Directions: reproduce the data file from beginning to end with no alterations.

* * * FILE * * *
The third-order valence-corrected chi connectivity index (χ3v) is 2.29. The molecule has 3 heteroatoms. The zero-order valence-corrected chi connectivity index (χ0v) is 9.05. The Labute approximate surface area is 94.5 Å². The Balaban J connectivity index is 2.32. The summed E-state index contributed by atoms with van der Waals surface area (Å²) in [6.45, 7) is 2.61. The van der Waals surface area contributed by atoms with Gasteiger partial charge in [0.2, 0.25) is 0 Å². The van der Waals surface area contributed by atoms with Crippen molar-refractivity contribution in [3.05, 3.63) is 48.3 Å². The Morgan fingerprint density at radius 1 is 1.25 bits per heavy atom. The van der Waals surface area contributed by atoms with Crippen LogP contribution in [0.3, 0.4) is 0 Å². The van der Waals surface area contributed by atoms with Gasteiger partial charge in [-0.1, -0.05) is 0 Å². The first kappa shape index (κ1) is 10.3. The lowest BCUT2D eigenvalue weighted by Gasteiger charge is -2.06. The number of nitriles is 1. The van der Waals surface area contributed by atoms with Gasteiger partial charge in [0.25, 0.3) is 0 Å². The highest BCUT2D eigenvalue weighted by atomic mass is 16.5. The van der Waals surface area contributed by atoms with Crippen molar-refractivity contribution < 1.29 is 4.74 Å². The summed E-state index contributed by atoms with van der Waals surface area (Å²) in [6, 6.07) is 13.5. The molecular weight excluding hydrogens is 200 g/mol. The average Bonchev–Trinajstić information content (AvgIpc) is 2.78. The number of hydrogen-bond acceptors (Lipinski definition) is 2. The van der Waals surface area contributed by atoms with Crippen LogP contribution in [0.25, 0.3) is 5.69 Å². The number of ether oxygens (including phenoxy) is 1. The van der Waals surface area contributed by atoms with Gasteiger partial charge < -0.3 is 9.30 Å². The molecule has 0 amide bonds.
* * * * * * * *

The third-order valence-corrected chi connectivity index (χ3v) is 2.29. The molecule has 3 heteroatoms. The zero-order valence-corrected chi connectivity index (χ0v) is 9.05. The Labute approximate surface area is 94.5 Å². The Balaban J connectivity index is 2.32. The summed E-state index contributed by atoms with van der Waals surface area (Å²) in [6.45, 7) is 2.61. The van der Waals surface area contributed by atoms with Gasteiger partial charge in [0.2, 0.25) is 0 Å². The van der Waals surface area contributed by atoms with Crippen molar-refractivity contribution in [3.05, 3.63) is 48.3 Å². The Morgan fingerprint density at radius 1 is 1.25 bits per heavy atom. The van der Waals surface area contributed by atoms with Crippen LogP contribution in [0.3, 0.4) is 0 Å². The van der Waals surface area contributed by atoms with Gasteiger partial charge in [-0.1, -0.05) is 0 Å². The first kappa shape index (κ1) is 10.3. The lowest BCUT2D eigenvalue weighted by Gasteiger charge is -2.06. The number of nitriles is 1. The van der Waals surface area contributed by atoms with Gasteiger partial charge in [0.25, 0.3) is 0 Å². The highest BCUT2D eigenvalue weighted by atomic mass is 16.5. The van der Waals surface area contributed by atoms with Crippen molar-refractivity contribution < 1.29 is 4.74 Å². The summed E-state index contributed by atoms with van der Waals surface area (Å²) in [6, 6.07) is 13.5. The molecular weight excluding hydrogens is 200 g/mol. The average Bonchev–Trinajstić information content (AvgIpc) is 2.78. The number of hydrogen-bond acceptors (Lipinski definition) is 2. The van der Waals surface area contributed by atoms with Crippen LogP contribution in [0.25, 0.3) is 5.69 Å². The number of ether oxygens (including phenoxy) is 1. The van der Waals surface area contributed by atoms with Gasteiger partial charge < -0.3 is 9.30 Å². The molecule has 0 amide bonds.